hedwig and the angry inch (2002)

by zEke

hedwig and the angry inch posterLet’s be straight, I said it, if you end seeing this movie is either because you know what to expect, or because someone whose taste you trust has recommended it to you. There is little chance for chance here. Thus, me watching it was not chance either, a friend whose taste I trust every now and then recommended it to me and I will not call him back complaining. Is it that good? Yes, and no.

Do you like musicals? That is probably the first question you need to ask yourself. hedwig and the angry inch is by all means a musical. It is based on the off-Broadway homonym musical by John Cameron Mitchell with music and lyrics by Stephen Trask. Guess what? Both Mitchell and Trask are also behind the jump to the big screen. Is that enough? It is if you are down for a rock musical. This is definitely closer to the rocky horror picture show (1975) than the sound of music (1965). Up to the point that if you do not know anything about the former and love the latter you might better do something else.

Hedwig (James Cameron Mitchell) is not Hedwig, he is Hansel, an effeminate boy that lives in East Germany with his mother. He is Hansel until he falls in love with an American soldier and in order to marry him and cross the Atlantic he undergoes a sex change. After being dumped a year later Hedwig forms a rock band with whom he plays cafés and restaurants, and meets Tommy Speek (Michael Pitt), a misunderstood and lost teenager, that will grow into one of Hedwig bitterness sources.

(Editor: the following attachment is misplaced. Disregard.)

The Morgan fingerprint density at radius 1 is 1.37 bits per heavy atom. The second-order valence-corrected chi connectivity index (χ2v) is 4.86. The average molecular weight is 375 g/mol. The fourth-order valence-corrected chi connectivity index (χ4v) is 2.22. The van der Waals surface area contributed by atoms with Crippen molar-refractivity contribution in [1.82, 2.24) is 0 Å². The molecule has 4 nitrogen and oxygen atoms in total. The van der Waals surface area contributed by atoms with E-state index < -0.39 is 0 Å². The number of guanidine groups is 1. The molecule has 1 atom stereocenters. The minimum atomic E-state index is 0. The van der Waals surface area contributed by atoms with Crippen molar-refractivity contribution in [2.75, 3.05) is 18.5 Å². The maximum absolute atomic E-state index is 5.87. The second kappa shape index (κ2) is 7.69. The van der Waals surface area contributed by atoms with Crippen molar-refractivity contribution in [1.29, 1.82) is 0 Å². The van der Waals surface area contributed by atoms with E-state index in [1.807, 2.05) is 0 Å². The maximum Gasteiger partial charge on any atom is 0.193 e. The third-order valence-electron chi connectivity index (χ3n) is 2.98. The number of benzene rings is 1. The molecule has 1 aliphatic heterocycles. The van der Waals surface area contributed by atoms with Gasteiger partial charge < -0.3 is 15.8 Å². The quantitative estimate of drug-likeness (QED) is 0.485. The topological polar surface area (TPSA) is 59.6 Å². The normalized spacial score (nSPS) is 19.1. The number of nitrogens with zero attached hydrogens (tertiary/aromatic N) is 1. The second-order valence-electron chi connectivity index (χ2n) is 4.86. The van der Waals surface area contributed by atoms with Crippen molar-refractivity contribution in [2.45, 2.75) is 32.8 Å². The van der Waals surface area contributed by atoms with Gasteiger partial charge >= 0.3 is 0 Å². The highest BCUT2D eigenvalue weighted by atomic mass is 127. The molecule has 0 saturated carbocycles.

Mitchell tells the story of Hedwig through the songs she sings, leaving small room for dialog and somehow more for Hedwig’s monologues. And the formula works, which is not surprising at all being the songs played in the movie the ones played in the musical, which entirely relies on them. Nevertheless, the writer, director and actor, understands what he is up to and turns his very own pseudo biographical off-Broadway musical into a ninety five minutes long poignant gaudy glamorous music video that smartly flows from one song to the other while delivering a story of true love and adaptation.

Arguably, the origin of love, inspired by Aristophanes’ speech in Plato’s symposium, is one of the most beautiful love song ever played in a rock musical. And the visuals do help here. The cartoons that draw the song are simple but deep, and Mitchell as Hedwig is just right. As for Pitt, he looks to me that he does always the same.

Fortunately for many, thirteen are the minutes you need to know if you are going to be part of the cult following or hate it. Probably the best rock musical, or just musical, I have ever experienced on a screen. It is also true that there are not that many.

For the deadhours of those who wonder how they would look like on their sisters’ outfits.


offcial site | imdb


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